Atlanta Comfort Women Memorial Task Force

"Comfort Women" refers to the women and girls trafficked by the Japanese Imperial Army during World War II. This was one of the largest known cases of human trafficking in modern history. A memorial was slated for the Center for Civil and Human Rights, but it backed out in March.

Joseph Guay

Nearly half of the Atlanta Ballet has left the company. Now, five members have formed their own, called the Terminus Modern Ballet Theater. We talk with co-founders John Welker and Tara Lee about what motivated the break, and the mission of the new group.

Natasha / Flickr

A new report finds more feature films were made in Georgia than any other market. In 2016, our film production even outpaced Hollywood. We discuss the film boom with AJC Buzz Blog writer Jennifer Brett, and Craig Miller of Craig Miller Productions in Atlanta.

mdghty / Foter

The Braves — The Gwinnett Braves, that is — are changing their name. And they want your submissions for name ideas. We discuss what’s behind the rebranding, and how it’s supposed to help the minor league team grow its fan base, with Sunny Mehta, Director of Clyde Group Sports; and Joel Feldman, an Atlanta-based attorney who focuses on sports branding.

John Amis / AP Photo

The first charter school in the United States opened up 25 years ago this fall. Since then, the idea of school choice has taken off. Charter schools can give students in struggling public schools more options, but only if those students apply to charter schools and get accepted. We’ll hear about how lotteries could address this in a feature from GPB’s Grant Blankenship.

Controversy has enveloped a recent column published by the Athens Banner-Herald. In the piece, titled “Radical Left Should Be Eradicated,” Robert Ringer writes: “As with ISIS, merely containing the Radical Left is not an acceptable alternative.

Michael Lionstar

“The Nix” is the debut novel by author Nathan Hill. It revolves around Samuel Andresen-Anderson, who finds a self-promoting reason to reunite with his mother after being abandoned as a child. She’s been accused of an unusual crime and Samuel gets hired to write a story. We talk with Nathan Hill ahead of an appearance at the Margaret Mitchell House on Monday night, May 22.

David Goldman / AP Photo

Earlier this month, the Lawyers’ Committee for Civil Rights Under Law sued Georgia to extend voter registration in the congressional race for the 6th District. The group successfully extended the deadline, but now they want to permanently change Georgia law to reflect federal law. We talk about the controversy with Chris Joyner of the Atlanta Journal-Constitution’s Watchdog column and Julie Houk with LCCRUL.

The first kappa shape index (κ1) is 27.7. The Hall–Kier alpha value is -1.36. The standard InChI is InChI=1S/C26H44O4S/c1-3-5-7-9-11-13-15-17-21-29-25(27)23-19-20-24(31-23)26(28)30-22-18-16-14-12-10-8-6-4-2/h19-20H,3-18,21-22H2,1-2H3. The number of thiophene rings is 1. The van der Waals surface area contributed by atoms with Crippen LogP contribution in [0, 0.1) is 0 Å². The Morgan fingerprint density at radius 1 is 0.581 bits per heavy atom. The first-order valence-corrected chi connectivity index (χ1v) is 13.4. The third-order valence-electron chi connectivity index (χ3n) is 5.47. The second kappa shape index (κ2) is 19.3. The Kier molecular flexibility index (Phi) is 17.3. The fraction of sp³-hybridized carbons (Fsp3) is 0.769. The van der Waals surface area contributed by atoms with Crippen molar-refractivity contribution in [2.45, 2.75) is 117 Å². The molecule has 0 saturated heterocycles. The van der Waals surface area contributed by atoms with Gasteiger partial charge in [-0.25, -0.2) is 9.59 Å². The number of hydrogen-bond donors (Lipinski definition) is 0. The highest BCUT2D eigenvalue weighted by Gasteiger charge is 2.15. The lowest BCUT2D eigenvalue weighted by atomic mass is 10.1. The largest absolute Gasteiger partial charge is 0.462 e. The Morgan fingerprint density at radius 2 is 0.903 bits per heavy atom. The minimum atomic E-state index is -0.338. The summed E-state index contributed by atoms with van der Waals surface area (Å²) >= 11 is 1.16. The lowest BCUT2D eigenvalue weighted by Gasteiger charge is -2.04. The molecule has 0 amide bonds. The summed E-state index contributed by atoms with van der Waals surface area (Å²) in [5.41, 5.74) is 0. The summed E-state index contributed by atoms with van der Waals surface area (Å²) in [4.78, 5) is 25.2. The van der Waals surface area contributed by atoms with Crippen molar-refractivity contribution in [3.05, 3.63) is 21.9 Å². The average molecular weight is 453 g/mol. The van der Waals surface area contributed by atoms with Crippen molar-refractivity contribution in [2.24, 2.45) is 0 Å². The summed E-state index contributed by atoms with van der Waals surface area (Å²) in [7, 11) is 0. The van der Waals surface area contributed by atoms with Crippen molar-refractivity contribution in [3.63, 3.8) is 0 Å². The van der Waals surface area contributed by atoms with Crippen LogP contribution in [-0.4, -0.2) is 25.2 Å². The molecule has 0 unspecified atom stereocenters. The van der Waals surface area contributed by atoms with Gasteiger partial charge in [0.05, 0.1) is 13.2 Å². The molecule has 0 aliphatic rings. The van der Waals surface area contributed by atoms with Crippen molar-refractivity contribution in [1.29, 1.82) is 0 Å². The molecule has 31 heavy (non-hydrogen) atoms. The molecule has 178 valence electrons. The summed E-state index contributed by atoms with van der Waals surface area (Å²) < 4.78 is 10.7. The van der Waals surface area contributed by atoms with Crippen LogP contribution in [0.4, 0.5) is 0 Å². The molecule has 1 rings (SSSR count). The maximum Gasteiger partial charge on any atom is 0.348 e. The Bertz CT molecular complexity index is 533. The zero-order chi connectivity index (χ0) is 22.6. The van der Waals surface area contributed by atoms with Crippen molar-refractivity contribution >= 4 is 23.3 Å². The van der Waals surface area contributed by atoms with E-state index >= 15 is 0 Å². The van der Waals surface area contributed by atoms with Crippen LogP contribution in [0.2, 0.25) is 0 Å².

Whitney Chirdon / GPB

The Breakroom gang weighs in on the latest revelations about the White House and the quick fix of I-85. Then, we discuss the ongoing Uber vs. taxi debate, whether social media is healthy, and the return of "Roseanne." The Breakroom this week includes Kathy Lohr, HB Cho, Jessica Szilagyi and Robbie Medwed.

drpavloff / Foter

In recent weeks, conservative voices have generated controversy over speaking appearances at colleges. Betsy DeVos, Ann Coulter and Richard Spencer have all sparked protests. We ask leaders at Georgia schools how they’re preparing to balance free speech and safety issues. Oglethorpe University President Lawrence Schall joins us with Agnes Scott College Associate Vice President Kijua Sanders-McMurtry.

Courtesy of Chuck Klosterman

Writer Chuck Klosterman has met a lot of interesting people. He’s interviewed famous film actors and rock stars for Esquire, ESPN, and the New York Times Magazine. A new collection of his writing is called “Chuck Klosterman X: A Highly Specific, Defiantly Incomplete History of the Early 21st Century.” Chuck joins us ahead of an appearance in Atlanta next Monday, May 22.

John Davisson/Invision / AP Photo

Georgia lost a music legend earlier this month. Colonel Bruce Hampton died May 1, shortly after his 70th  birthday celebration at the Fox Theatre in Atlanta. Hampton was widely regarded as the granddaddy of the jam-band scene. He played with pioneering acts like the The Hampton Grease Band and Aquarium Rescue Unit. We pay homage to the great Colonel Bruce with memories from Oteil Burbridge, Jeff Sipe, and Jesse Jarnow.

Coast Guard News / Foter

A new study from Georgia Tech takes a deep look into the consequences of the National Football League draft. Over the last decade, the NFL draft has become a spectacle for viewers and fans. But as the pool increases, the average player’s career length is decreasing. The draft has also become a point of strategy, one that can set a team up for a season of success, or failure. We talk with Georgia Tech professor John Stasko, and GPB Sports Correspondent Jon Nelson.

PHOTOS: Shaky Knees Fest '17 Day Three

May 15, 2017
Jeff Harris / GPB

And so it ends...the fifth Shaky Knees concluded Sunday with sparks and cheers. See the last batch of photos in the slideshow above.

Mikhail Chekmezov / Flickr

Empathy is a crucial human ability. It’s the basis of the golden rule: do unto others as you’d have them do unto you. And yet, empathy is not all that well understood. Many people confuse empathy with sympathy, and they are not the same. Since this is a term that’s often used, but generally misunderstood, we break it down for you.

PHOTOS: Shaky Knees Fest '17 Day Two

May 14, 2017
Jeff Harris / GPB

Shaky Knees Day Two is a wrap! Check out all our photos in the slideshow above!